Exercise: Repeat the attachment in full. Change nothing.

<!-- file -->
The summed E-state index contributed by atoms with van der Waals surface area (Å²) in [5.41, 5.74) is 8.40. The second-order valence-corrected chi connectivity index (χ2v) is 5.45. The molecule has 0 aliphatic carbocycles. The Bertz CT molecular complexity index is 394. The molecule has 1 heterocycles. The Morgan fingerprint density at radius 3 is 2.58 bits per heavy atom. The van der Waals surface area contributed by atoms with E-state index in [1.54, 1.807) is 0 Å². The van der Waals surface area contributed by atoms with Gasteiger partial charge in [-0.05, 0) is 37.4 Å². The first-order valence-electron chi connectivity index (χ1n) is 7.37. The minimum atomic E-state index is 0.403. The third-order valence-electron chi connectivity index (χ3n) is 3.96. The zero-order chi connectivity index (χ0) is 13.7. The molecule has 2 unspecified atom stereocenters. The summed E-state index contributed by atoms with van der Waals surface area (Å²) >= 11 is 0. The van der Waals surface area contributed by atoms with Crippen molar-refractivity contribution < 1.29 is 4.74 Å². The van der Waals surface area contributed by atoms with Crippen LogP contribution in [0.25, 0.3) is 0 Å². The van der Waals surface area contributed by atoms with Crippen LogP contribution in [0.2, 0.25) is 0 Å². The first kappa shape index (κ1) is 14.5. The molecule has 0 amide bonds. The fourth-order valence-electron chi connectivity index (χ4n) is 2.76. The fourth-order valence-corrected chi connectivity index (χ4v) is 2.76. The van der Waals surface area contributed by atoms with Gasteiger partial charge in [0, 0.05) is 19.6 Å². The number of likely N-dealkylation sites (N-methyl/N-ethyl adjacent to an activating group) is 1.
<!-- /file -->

The summed E-state index contributed by atoms with van der Waals surface area (Å²) in [5.41, 5.74) is 8.40. The second-order valence-corrected chi connectivity index (χ2v) is 5.45. The molecule has 0 aliphatic carbocycles. The Bertz CT molecular complexity index is 394. The molecule has 1 heterocycles. The Morgan fingerprint density at radius 3 is 2.58 bits per heavy atom. The van der Waals surface area contributed by atoms with E-state index in [1.54, 1.807) is 0 Å². The van der Waals surface area contributed by atoms with Gasteiger partial charge in [-0.05, 0) is 37.4 Å². The first-order valence-electron chi connectivity index (χ1n) is 7.37. The minimum atomic E-state index is 0.403. The third-order valence-electron chi connectivity index (χ3n) is 3.96. The zero-order chi connectivity index (χ0) is 13.7. The molecule has 2 unspecified atom stereocenters. The summed E-state index contributed by atoms with van der Waals surface area (Å²) >= 11 is 0. The van der Waals surface area contributed by atoms with Crippen molar-refractivity contribution < 1.29 is 4.74 Å². The van der Waals surface area contributed by atoms with Crippen LogP contribution in [0.25, 0.3) is 0 Å². The van der Waals surface area contributed by atoms with Crippen LogP contribution in [0.2, 0.25) is 0 Å². The first kappa shape index (κ1) is 14.5. The molecule has 0 amide bonds. The fourth-order valence-electron chi connectivity index (χ4n) is 2.76. The fourth-order valence-corrected chi connectivity index (χ4v) is 2.76. The van der Waals surface area contributed by atoms with Gasteiger partial charge in [0, 0.05) is 19.6 Å². The number of likely N-dealkylation sites (N-methyl/N-ethyl adjacent to an activating group) is 1.